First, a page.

But, this trip isn't for recreation.
This Virginia Department of Transportation crew from Hampton Roads is here to map the area around the Hardy Ford Bridge on the Bedford/Franklin County line.
"As we're actually going through the water, this is what we're passing over in real time," explains GPS Coordinator Jeff Bevins.
The bridge is old and in need of repair.
Before the work can be done, engineers need to know what's under these muddy waters.
A boat with mapping programs and underwater sonar helps clear up the murky mystery.
Says Bevins, "This is a true cross section. This is showing as we're moving how the bottom is going back and forth. It's showing the shallow areas on the right hand side over there and little deeper areas to the bridge."
The sonar sends acoustic soundwaves to the bottom.
Those waves return and are captured on a computer which shows an image of what's below.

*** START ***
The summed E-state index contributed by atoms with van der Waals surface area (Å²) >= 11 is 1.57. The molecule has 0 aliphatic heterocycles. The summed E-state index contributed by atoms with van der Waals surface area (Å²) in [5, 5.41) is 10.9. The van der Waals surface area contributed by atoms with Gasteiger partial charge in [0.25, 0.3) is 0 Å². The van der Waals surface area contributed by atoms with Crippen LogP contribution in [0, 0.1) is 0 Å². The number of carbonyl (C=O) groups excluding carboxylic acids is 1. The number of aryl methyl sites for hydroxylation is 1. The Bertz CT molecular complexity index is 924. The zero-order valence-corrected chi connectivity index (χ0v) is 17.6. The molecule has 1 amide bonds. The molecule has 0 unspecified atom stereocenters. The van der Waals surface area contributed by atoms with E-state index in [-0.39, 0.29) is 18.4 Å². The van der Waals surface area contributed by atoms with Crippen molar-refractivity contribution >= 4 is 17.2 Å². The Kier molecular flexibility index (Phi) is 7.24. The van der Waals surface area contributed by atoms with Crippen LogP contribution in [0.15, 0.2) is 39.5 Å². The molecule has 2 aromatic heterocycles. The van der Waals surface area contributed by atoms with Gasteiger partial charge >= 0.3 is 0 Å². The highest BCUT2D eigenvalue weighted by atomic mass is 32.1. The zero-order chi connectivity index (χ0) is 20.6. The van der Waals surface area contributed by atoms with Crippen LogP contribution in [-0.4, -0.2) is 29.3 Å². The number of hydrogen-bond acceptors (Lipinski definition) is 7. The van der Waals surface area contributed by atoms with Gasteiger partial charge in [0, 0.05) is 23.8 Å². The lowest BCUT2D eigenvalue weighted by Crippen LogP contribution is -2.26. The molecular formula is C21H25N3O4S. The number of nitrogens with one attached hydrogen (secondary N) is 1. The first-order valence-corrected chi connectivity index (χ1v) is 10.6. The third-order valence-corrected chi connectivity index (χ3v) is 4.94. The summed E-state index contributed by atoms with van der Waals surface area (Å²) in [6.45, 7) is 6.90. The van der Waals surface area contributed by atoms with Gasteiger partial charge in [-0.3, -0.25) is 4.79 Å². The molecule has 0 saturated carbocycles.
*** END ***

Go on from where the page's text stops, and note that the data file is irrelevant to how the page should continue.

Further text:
Newer technology allows the crew to cover more area in less time.
"With the multi-beam, instead of just taking that one single shot going down, we're able to cover a 200-foot area all the way out, a nice big cooridor," says Belvins.
No great mysteries discovered on this trip, in fact, the only thing that turned up was something that looked like a 5-foot tall stick.
This is the second time VDOT has conducted a hydrographic survey in Southwest Virginia.
The other time was last year on the New River in Montgomery County.